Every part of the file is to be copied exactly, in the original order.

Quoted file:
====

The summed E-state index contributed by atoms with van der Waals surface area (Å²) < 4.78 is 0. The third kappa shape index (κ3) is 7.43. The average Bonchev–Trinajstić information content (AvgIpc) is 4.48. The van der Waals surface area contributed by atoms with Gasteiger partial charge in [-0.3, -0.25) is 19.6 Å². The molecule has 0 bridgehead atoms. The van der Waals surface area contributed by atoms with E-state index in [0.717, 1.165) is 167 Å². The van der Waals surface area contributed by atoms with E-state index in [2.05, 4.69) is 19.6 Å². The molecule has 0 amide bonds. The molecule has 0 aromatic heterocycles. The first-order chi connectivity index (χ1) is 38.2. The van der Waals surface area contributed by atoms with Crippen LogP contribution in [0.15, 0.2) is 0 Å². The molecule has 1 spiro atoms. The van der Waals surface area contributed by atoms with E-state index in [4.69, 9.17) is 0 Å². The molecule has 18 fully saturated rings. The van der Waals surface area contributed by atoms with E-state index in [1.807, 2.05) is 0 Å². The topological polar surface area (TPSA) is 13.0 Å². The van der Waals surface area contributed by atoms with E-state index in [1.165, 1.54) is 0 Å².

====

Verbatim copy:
The summed E-state index contributed by atoms with van der Waals surface area (Å²) < 4.78 is 0. The third kappa shape index (κ3) is 7.43. The average Bonchev–Trinajstić information content (AvgIpc) is 4.48. The van der Waals surface area contributed by atoms with Gasteiger partial charge in [-0.3, -0.25) is 19.6 Å². The molecule has 0 bridgehead atoms. The van der Waals surface area contributed by atoms with E-state index in [0.717, 1.165) is 167 Å². The van der Waals surface area contributed by atoms with E-state index in [2.05, 4.69) is 19.6 Å². The molecule has 0 amide bonds. The molecule has 0 aromatic heterocycles. The first-order chi connectivity index (χ1) is 38.2. The van der Waals surface area contributed by atoms with Crippen LogP contribution in [0.15, 0.2) is 0 Å². The molecule has 1 spiro atoms. The van der Waals surface area contributed by atoms with E-state index in [4.69, 9.17) is 0 Å². The molecule has 18 fully saturated rings. The van der Waals surface area contributed by atoms with E-state index in [1.807, 2.05) is 0 Å². The topological polar surface area (TPSA) is 13.0 Å². The van der Waals surface area contributed by atoms with E-state index in [1.165, 1.54) is 0 Å².